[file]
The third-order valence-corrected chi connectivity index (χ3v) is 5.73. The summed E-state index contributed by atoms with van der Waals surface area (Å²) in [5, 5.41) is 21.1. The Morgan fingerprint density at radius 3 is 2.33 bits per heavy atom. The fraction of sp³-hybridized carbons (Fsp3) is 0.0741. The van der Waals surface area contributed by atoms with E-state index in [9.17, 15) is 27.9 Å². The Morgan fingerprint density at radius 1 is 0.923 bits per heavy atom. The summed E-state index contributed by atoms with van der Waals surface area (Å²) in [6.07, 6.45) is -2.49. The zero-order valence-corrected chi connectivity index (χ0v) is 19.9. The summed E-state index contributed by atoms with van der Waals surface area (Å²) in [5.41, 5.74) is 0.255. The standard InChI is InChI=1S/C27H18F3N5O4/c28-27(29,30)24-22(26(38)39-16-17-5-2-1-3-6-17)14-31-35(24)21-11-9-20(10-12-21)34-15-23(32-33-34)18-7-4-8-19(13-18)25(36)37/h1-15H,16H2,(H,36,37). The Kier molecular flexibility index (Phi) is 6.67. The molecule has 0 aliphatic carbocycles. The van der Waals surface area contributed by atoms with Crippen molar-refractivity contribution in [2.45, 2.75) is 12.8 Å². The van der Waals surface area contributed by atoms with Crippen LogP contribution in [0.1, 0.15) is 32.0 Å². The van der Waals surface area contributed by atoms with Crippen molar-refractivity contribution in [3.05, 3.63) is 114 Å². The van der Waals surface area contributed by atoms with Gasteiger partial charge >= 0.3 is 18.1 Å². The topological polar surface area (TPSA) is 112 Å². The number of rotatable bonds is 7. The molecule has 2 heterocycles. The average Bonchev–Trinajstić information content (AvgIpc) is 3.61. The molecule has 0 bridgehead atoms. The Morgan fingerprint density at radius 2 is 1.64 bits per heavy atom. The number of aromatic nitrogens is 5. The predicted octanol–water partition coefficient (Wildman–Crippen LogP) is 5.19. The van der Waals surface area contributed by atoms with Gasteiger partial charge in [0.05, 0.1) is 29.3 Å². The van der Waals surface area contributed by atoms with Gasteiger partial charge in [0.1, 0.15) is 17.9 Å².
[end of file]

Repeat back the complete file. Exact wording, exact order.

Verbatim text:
The third-order valence-corrected chi connectivity index (χ3v) is 5.73. The summed E-state index contributed by atoms with van der Waals surface area (Å²) in [5, 5.41) is 21.1. The Morgan fingerprint density at radius 3 is 2.33 bits per heavy atom. The fraction of sp³-hybridized carbons (Fsp3) is 0.0741. The van der Waals surface area contributed by atoms with E-state index in [9.17, 15) is 27.9 Å². The Morgan fingerprint density at radius 1 is 0.923 bits per heavy atom. The summed E-state index contributed by atoms with van der Waals surface area (Å²) in [6.07, 6.45) is -2.49. The zero-order valence-corrected chi connectivity index (χ0v) is 19.9. The summed E-state index contributed by atoms with van der Waals surface area (Å²) in [5.41, 5.74) is 0.255. The standard InChI is InChI=1S/C27H18F3N5O4/c28-27(29,30)24-22(26(38)39-16-17-5-2-1-3-6-17)14-31-35(24)21-11-9-20(10-12-21)34-15-23(32-33-34)18-7-4-8-19(13-18)25(36)37/h1-15H,16H2,(H,36,37). The Kier molecular flexibility index (Phi) is 6.67. The molecule has 0 aliphatic carbocycles. The van der Waals surface area contributed by atoms with Crippen molar-refractivity contribution in [2.45, 2.75) is 12.8 Å². The van der Waals surface area contributed by atoms with Crippen LogP contribution in [0.1, 0.15) is 32.0 Å². The van der Waals surface area contributed by atoms with Crippen molar-refractivity contribution in [3.05, 3.63) is 114 Å². The van der Waals surface area contributed by atoms with Gasteiger partial charge >= 0.3 is 18.1 Å². The topological polar surface area (TPSA) is 112 Å². The number of rotatable bonds is 7. The molecule has 2 heterocycles. The average Bonchev–Trinajstić information content (AvgIpc) is 3.61. The molecule has 0 bridgehead atoms. The Morgan fingerprint density at radius 2 is 1.64 bits per heavy atom. The number of aromatic nitrogens is 5. The predicted octanol–water partition coefficient (Wildman–Crippen LogP) is 5.19. The van der Waals surface area contributed by atoms with Gasteiger partial charge in [0.05, 0.1) is 29.3 Å². The van der Waals surface area contributed by atoms with Gasteiger partial charge in [0.1, 0.15) is 17.9 Å².